Everyone wants to see Opryland. Everyone around the world has heard of the great and allmighy Opryland. Well too bad. While the hotel still exists, the amusement part was sold for scrap to build a discount mall. (City officials swear that the Opry Mills discount mall will bring in as many tourists as the once-great Opryland did. They lie.)
The hotel, though, is still standing, lording over the eastern edge of town. It's a monstrosity, with thousands of rooms overlooking an admittedly incredible conservatory filled with lush green plants and waterfalls. The problem is the mathematics. To afford the level of service expected and to keep the plants green and the water flowing, the hotel charges two arms, a leg, and a second-born child. Everything is outrageously expensive, and frankly, the rooms ain't all that. Plus, it's way the heck out in the sticks. When the park was there, it was perfect. Now it's just odd.
Fun Alternatives: Need a better place to stay? Might I suggest Union Station or the Hermitage? Both are beautiful old hotels located downtown within walking distance of everything. The prices are lower, the rooms better, the service just as good, if not better. These are more my speed if looking for an authentic Nashville hotel experience.
This massive complex includes--in order of importance--the Opry Mills Mall, the Opryland Hotel and Convention Center, and the Grand Ole Opry House and Museums. If you're seeing a show at the Opry, go by all means--the performances are great. If you're not, well, you can go to the mall (about as exciting as any other mall) or walk around the hotel. The hotel is the only place here that's worth a stop, and only because you need to see just how over-the-top and bizarre America can be. The place is absolutely immense--2,800 rooms--and you literally need to look at maps to find your way around it. Several huge hotel and conference room wings surround a central covered atrium that is several acres in area. The different sections of the atrium contain gardens, a river (complete with riverboat!), fountains, etc. They're decorated in various Southern-kitsch styles: plantation, New Orleans, and so on. Naturally, there are dozens of stores and restaurants inside, which is a good thing, because it's possible to get so lost in there that you will need to buy food just to survive.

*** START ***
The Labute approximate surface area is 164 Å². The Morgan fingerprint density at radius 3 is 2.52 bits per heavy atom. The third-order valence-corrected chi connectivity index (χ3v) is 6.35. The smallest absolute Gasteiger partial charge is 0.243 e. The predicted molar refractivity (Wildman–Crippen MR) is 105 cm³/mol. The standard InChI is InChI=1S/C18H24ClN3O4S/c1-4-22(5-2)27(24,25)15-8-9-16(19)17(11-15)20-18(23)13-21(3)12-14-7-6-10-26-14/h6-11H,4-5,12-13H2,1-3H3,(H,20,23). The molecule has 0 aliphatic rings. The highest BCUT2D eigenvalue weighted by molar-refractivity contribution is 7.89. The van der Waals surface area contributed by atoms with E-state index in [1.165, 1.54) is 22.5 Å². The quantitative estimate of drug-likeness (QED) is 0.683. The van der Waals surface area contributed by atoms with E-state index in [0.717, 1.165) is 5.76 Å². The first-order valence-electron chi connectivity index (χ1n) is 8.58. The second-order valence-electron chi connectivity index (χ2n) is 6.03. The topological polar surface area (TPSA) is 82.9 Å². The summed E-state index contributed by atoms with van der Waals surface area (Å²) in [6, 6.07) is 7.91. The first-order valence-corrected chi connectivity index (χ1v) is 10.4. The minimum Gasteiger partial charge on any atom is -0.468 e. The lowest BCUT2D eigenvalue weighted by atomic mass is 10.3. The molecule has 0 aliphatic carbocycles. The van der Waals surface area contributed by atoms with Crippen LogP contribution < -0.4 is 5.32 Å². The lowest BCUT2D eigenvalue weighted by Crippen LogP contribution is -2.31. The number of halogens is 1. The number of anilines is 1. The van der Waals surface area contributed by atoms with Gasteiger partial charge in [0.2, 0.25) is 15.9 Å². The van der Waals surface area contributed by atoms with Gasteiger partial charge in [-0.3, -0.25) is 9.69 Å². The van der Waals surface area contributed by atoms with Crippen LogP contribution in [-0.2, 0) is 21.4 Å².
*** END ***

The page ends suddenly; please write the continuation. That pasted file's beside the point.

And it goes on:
Unique Suggestions: If you do go to the hotel to look around, you will be hit up for quite a bit of money to park in the hotel lot. Drive around to the Opry Mills Mall parking lot and park there for free. If you park on the side that the hotel is on, you can walk right across to it.
Opryland USA consists of: The Grand Ole Opry, a hotel, some gas stations, a few bars, and a SHOPPING MALL!!!! Look mom, they have a GAP here at Opryland...just like at home!
Where's the theme park?
We stopped at the Opry Mills shopping complex to have lunch. We saw that the complex had a 'Rainforest Cafe', so we decided to eat lunch there. When we went to put in our reservations, the person taking names said there would be a FIVE HOUR WAIT for a table. Forget it. We ate at the food court instead, and got to eat some southern style food as well.
Anything you can see or do here you can easily do elsewhere and for a LOT less money. We were completely disappointed and offended by the cost of EVERYTHING and low-class service for such a self-proclaimed high class establishment.
Unique Suggestions: the building and gardens are truly impressive. Take the local mass transit out there and walk through it. But eat and sleep somewhere else.
Fun Alternatives: Stay somewhere downtown where the "action" is. Wildhorse Saloon has a GREAT Brisket sandwich for lunch.